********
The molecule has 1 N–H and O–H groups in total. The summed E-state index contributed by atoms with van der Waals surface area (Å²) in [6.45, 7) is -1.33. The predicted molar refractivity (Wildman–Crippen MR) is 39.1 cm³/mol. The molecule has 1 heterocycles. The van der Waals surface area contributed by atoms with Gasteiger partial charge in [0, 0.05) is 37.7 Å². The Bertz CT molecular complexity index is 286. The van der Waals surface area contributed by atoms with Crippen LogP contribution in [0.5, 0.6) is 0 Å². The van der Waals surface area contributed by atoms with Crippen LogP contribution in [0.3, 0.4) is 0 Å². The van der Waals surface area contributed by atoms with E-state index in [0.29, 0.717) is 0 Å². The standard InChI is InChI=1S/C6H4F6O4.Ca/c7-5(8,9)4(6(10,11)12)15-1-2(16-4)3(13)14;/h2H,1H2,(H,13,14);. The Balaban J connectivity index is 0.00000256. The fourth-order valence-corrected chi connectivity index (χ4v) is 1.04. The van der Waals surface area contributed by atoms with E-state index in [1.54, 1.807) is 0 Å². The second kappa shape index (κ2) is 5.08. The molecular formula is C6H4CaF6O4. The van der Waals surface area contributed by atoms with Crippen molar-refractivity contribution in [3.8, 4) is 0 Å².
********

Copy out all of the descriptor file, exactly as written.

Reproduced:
The molecule has 1 N–H and O–H groups in total. The summed E-state index contributed by atoms with van der Waals surface area (Å²) in [6.45, 7) is -1.33. The predicted molar refractivity (Wildman–Crippen MR) is 39.1 cm³/mol. The molecule has 1 heterocycles. The van der Waals surface area contributed by atoms with Gasteiger partial charge in [0, 0.05) is 37.7 Å². The Bertz CT molecular complexity index is 286. The van der Waals surface area contributed by atoms with Crippen LogP contribution in [0.5, 0.6) is 0 Å². The van der Waals surface area contributed by atoms with Crippen LogP contribution in [0.3, 0.4) is 0 Å². The van der Waals surface area contributed by atoms with E-state index in [0.29, 0.717) is 0 Å². The standard InChI is InChI=1S/C6H4F6O4.Ca/c7-5(8,9)4(6(10,11)12)15-1-2(16-4)3(13)14;/h2H,1H2,(H,13,14);. The Balaban J connectivity index is 0.00000256. The fourth-order valence-corrected chi connectivity index (χ4v) is 1.04. The van der Waals surface area contributed by atoms with E-state index in [1.54, 1.807) is 0 Å². The second kappa shape index (κ2) is 5.08. The molecular formula is C6H4CaF6O4. The van der Waals surface area contributed by atoms with Crippen molar-refractivity contribution in [3.8, 4) is 0 Å².